Monday, July 13, 2015

The Bauer Hockey Keyboard App - Hockey Emoticons!

Hockey Window That's a Breeze!

Turn those piled up hockey sticks into a sporty window treatment and score points with your kids!




What you need:

Old hockey stick
Curtain rod brackets
Tab-top valance

Mount curtain rod brackets to support the stick and then hang the valance from the stick. A breeze!

Thursday, June 11, 2015

Dialing It Down for the Summer

You've noticed some skill in your young hockey player's game and you're thinking -- hoping, really -- a free ride to a Division One college program might be possible.  So you consider having your youngster play year-round, focusing only on hockey.  You might be doing your child more hard than good.

                                        



My daughter dials it down when they shut off the lights in the rink for the last time.  She gets a taste of other sports ( like lacrosse) and gets to meet other coaches and kids.  I like that idea.  It turns out that this is also a great idea for the hockey side of my daughter's game. 

“It’s been proven over and over that cross training can be helpful for all sports. Let the player have fun, explore and find their way. Especially when they’re young,” says Syracuse Mountain Hockey coach Scott Montagna, whose son played D1 Hockey. If the goal is to play D1, there will come a time when you’ll need to invest a serious amount of time and effort into training. “There are very few naturals in hockey,” he told me.
The father of a college hockey star and NHL draft pick, who asked to remain anonymous for this article, says his son always played several sports growing up. When the time came to get serious, he still took time away from the rink. “In the spring and summer, we would cut back to one or maybe twice a week," he said. "The kids need a break mentally and physically from the intense AAA schedule. The parents need a break, too.”
Burnout can be a factor and that’s when knowing your kid comes into play. “I’ve seen kids who will skate two to three hours a day if they can and they are bummed when their parents make them leave," says Montagna. "The most important thing is you can’t force it on your child.” 
“An athlete’s most valued instinct is desire. There’s no way a child can keep optimal motivation for a sport if they’re playing 12 months a year. It becomes a job,” says Oswego, NY coach Bill Cahill, whose daughter plays four sports.
Veteran hockey coach John Katko, from Camillus, NY, encourages his sons to play other sports too. “To me, the more sports you can play the better. You develop different muscles, coordination, skills with different sports, which in the end makes you a better athlete,” he said.
Keep in mind that the numbers are against your child.  A 1985 study of all 30,000 10 years olds playing hockey in Ontario found that just 147 -- about 1 in every 200 youth players -- made it to D1 or juniors, and just 32 of  those ever played a shift in the NHL.  Only 15 played more than one season and only six played long enough to get an NHL pension.

And one final reminder from the father of that college hockey star and NHL prospect: “The thing I always tell people is I am raising a person, not a hockey player. A sport is just a tool. Using more sports means I have more tools to raise the best person possible.”










Friday, May 1, 2015

From Rags to Riches; Hockey Moms Reflect on Journey to Nationals


by Jennifer Terzini
Liverpool, N.Y.

Of all the sports my children have played, hockey has always been my favorite one to watch. Sure, it's freezing cold (even when we play in August), and we often travel far,  play early or late, but it’s the one sport that has always captivated my attention. I don’t understand the intricacies of the game – it is not important for me to know. What I know is that my son loves it and not only has he become a better hockey player in all these years, but it has also contributed to shaping him into a fine young man.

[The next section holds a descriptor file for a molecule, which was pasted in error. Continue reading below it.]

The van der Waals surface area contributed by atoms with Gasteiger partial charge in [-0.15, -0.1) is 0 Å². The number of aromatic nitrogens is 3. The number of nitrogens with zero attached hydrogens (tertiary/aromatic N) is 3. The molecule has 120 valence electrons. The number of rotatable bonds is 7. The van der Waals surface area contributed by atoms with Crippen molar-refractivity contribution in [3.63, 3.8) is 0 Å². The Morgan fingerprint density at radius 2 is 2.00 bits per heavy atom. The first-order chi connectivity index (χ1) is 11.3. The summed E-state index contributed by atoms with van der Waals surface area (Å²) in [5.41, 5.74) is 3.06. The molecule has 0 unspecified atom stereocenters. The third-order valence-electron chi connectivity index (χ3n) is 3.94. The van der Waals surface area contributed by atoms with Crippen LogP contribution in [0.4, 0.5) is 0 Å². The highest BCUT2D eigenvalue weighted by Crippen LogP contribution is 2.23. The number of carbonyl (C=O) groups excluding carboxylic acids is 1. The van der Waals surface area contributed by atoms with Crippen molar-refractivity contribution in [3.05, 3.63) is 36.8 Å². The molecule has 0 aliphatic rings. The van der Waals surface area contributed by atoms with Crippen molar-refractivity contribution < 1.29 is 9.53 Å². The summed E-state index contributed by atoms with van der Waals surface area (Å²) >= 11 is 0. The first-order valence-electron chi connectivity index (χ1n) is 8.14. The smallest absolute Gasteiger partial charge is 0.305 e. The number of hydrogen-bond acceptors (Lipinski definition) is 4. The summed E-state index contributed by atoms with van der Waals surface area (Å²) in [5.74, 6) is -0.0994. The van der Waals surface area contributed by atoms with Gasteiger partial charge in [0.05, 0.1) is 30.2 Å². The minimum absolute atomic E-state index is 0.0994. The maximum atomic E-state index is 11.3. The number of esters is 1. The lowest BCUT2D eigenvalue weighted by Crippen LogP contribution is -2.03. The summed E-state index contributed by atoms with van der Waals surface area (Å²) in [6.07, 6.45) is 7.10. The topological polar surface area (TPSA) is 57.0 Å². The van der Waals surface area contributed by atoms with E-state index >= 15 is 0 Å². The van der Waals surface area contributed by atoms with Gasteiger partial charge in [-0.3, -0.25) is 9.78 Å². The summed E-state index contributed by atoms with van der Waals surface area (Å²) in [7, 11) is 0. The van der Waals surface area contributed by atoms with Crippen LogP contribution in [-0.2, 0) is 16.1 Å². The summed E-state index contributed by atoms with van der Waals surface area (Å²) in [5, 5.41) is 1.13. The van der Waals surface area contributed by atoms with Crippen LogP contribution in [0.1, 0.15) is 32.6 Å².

We have been blessed with talented, caring, passionate coaches throughout the years that teach not only hockey skills, but life lessons as well. Whispers of Nationals started early for this “rags to riches” team. This was Kyle’s first year playing for this organization, and knew
w many of these boys only from competing against them throughout the years. In his mind, he had something to prove – his ego was at work. We grew to love the players, and their families. While it was always a long shot, Nationals was still out there as an attainable goal. Whispers turned to talk.

After qualifying for Nationals at States, we had less than three weeks to make these boys dream happen. Blood, sweat and tears were shed to make this a reality for them. Talk turned to action.



Everything seemed so “official” at Nationals - men in suits with clipboards sitting in the bleachers evaluating kids, catered meals for important people, team banners from across the country hung from ceilings, Nationals apparel flying off the shelves. The boys looked “different” to me in those first couple of games. They were nervous. They lost their first two in tight games to teams that they could have beat on any other given day. After losing the first two, we knew we would not advance to the crossover. Perhaps it was because there was nothing left to lose, but the boys were “on fire” in their last game. They beat a team from California that had lost only one other game their entire season, and that was in their State Tournament.

As it turns out, we had a pretty amazing place to play. Dallas, Texas is a place neither Kyle nor I had been before. It’s a beautiful city that provided the backdrop for memories that I think both of us will carry with us forever.

From a mom’s perspective, hockey is bigger than the game played on the ice. Hockey is getting to an ice rink an hour before a game even starts so your child can do off ice drills with his teammates, tape sticks, suit up and rock it out in the locker room to their favorite “pump up” songs. Hockey is traveling thousands of miles in a season, staying in random hotels in random cities weekend after weekend because that’s how it’s done. Hockey is “killing time” with people who go from strangers